Welcome to Valley Overseas. We’ll hear from students exploring new lands full of strange customs, seemingly impenetrable language barriers, and Euro-trash. They’ll dish out the good, bad and the ugly of living in a home-stay, and the tales of discount airlines. From mixed-up vocab to drool-worthy people in fantastic fashions, let us show you the experiences of a lifetime.
Budapest, Hungary, where I spent my fall break abroad, has played host to many royalty over the centuries—myself included.
Fine, I’m no princess. But when the Hungarian forint bills in my wallet read values of five-, 10- and 20-thousand, I sure felt like one. I regularly threw down 400 forints for a glass of beer, and despite the apparent sticker shock, that’s actually much less than a beer in the States. This led to several 400-forint beers. Did I mention I had a good break?
On my final night of vacation, I realized I’d taken out 40,000 forints too many. So, I had two options: exchange it at the airport for a measly amount of Euros, or spend.
It was an easy decision. Dinner began with a deluxe aperitif and an appetizer. I ordered my meal with a bottle of wine for the table. And I finished it all off with dessert and espresso.
Yet still—poor, poor me—forints remained. As my friends and I explored the city after dinner, I was eager to get rid of them. “Who wants fries?” I asked while passing a fast food joint. “Here, take this 5,000-forint bill!” I said when my friend ran out of money. “Cabs everywhere!” I shouted as we hopped in a taxi to yet another bar within walking distance. I mean, why walk when you have money?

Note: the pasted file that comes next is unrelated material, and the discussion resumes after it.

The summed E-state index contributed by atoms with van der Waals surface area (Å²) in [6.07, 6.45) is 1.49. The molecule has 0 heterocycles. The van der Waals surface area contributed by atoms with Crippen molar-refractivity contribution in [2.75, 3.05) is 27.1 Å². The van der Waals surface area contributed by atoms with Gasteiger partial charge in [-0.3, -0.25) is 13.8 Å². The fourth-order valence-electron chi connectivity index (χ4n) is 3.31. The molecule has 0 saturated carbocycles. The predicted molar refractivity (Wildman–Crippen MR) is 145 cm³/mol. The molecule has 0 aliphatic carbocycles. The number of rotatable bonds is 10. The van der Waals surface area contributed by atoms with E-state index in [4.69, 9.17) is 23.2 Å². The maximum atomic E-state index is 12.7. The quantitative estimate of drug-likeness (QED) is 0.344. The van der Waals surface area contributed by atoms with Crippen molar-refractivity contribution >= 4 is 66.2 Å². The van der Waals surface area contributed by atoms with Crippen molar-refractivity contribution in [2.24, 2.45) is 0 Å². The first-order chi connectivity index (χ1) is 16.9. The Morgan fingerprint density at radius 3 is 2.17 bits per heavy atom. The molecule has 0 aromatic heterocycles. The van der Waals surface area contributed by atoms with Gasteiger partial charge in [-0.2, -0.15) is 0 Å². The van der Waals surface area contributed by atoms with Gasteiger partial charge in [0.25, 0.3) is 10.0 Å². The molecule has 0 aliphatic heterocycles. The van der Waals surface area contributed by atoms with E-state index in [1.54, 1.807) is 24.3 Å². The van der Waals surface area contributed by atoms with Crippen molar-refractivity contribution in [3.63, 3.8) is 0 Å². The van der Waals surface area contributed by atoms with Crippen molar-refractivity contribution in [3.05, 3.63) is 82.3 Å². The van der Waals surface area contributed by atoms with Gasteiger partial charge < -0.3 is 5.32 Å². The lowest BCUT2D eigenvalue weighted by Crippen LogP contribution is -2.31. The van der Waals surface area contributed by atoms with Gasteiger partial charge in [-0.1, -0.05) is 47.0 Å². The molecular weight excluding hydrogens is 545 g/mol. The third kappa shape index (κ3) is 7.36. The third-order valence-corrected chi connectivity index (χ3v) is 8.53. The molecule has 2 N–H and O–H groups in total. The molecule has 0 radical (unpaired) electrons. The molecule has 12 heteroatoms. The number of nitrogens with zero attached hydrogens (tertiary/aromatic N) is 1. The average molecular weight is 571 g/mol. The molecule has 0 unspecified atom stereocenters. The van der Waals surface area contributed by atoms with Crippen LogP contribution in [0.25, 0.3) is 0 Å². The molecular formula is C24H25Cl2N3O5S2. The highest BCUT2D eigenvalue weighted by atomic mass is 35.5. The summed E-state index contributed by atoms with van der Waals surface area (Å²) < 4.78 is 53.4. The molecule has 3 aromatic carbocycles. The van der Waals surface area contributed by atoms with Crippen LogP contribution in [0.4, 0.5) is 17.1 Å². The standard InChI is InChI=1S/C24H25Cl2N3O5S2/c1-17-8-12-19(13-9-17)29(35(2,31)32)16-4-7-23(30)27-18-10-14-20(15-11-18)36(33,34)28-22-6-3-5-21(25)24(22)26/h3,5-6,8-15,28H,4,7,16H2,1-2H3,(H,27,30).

As a college student, it’s not often I feel like a wealthy heiress. The last time I felt like that was probably when I got a $20 bill for my tenth birthday.
But the question “How would you like to pay?” snapped me out of it. It was the
morning after, and I realized upon checking out that I hadn’t actually paid for my
hostel. Had I skipped the cab rides, this wouldn’t have been a problem. But after
three in a row, I had, oh, 100 forints in my wallet. I needed 10,000.
I had the money; it just required a walk of shame in the direction of an ATM. And
here’s the part I should tell you to avoid making my mistakes—know your
currencies, keep track of your finances, don’t be reckless. But I don’t regret what I
did at all. Because for a few carefree hours, I felt like a foreign princess. And maybe that’s not worth 40,000 Hungarian forints, but it’s worth something.